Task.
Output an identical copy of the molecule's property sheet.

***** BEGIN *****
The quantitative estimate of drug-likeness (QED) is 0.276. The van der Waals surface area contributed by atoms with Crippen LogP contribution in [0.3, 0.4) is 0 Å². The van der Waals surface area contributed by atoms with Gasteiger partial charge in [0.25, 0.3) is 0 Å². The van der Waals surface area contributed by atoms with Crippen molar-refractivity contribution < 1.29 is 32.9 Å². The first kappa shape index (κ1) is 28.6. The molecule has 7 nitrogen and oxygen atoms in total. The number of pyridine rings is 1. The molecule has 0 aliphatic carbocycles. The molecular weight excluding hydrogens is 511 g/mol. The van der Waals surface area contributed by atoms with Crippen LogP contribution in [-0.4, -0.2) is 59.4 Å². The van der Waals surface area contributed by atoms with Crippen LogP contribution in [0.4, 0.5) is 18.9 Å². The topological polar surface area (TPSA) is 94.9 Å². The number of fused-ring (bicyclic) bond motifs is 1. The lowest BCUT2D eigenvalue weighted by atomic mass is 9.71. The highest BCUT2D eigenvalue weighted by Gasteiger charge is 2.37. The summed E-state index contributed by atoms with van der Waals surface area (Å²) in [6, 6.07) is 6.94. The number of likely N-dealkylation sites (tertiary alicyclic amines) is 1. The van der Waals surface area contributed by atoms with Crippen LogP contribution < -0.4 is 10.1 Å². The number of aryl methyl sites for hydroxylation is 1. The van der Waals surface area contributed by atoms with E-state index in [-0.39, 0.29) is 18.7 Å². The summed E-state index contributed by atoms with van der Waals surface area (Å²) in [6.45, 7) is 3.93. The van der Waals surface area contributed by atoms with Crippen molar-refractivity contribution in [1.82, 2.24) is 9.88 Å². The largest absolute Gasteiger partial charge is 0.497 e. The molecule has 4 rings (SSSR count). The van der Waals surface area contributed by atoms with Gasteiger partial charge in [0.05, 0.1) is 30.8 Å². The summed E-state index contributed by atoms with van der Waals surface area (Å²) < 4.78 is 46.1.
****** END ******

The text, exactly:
The quantitative estimate of drug-likeness (QED) is 0.276. The van der Waals surface area contributed by atoms with Crippen LogP contribution in [0.3, 0.4) is 0 Å². The van der Waals surface area contributed by atoms with Gasteiger partial charge in [0.25, 0.3) is 0 Å². The van der Waals surface area contributed by atoms with Crippen molar-refractivity contribution < 1.29 is 32.9 Å². The first kappa shape index (κ1) is 28.6. The molecule has 7 nitrogen and oxygen atoms in total. The number of pyridine rings is 1. The molecule has 0 aliphatic carbocycles. The molecular weight excluding hydrogens is 511 g/mol. The van der Waals surface area contributed by atoms with Crippen LogP contribution in [-0.4, -0.2) is 59.4 Å². The van der Waals surface area contributed by atoms with Crippen LogP contribution in [0.4, 0.5) is 18.9 Å². The topological polar surface area (TPSA) is 94.9 Å². The number of fused-ring (bicyclic) bond motifs is 1. The lowest BCUT2D eigenvalue weighted by atomic mass is 9.71. The highest BCUT2D eigenvalue weighted by Gasteiger charge is 2.37. The summed E-state index contributed by atoms with van der Waals surface area (Å²) in [6, 6.07) is 6.94. The number of likely N-dealkylation sites (tertiary alicyclic amines) is 1. The van der Waals surface area contributed by atoms with Crippen LogP contribution < -0.4 is 10.1 Å². The number of aryl methyl sites for hydroxylation is 1. The van der Waals surface area contributed by atoms with E-state index in [-0.39, 0.29) is 18.7 Å². The summed E-state index contributed by atoms with van der Waals surface area (Å²) in [6.45, 7) is 3.93. The van der Waals surface area contributed by atoms with Crippen molar-refractivity contribution in [1.82, 2.24) is 9.88 Å². The largest absolute Gasteiger partial charge is 0.497 e. The molecule has 4 rings (SSSR count). The van der Waals surface area contributed by atoms with Gasteiger partial charge in [0.05, 0.1) is 30.8 Å². The summed E-state index contributed by atoms with van der Waals surface area (Å²) < 4.78 is 46.1.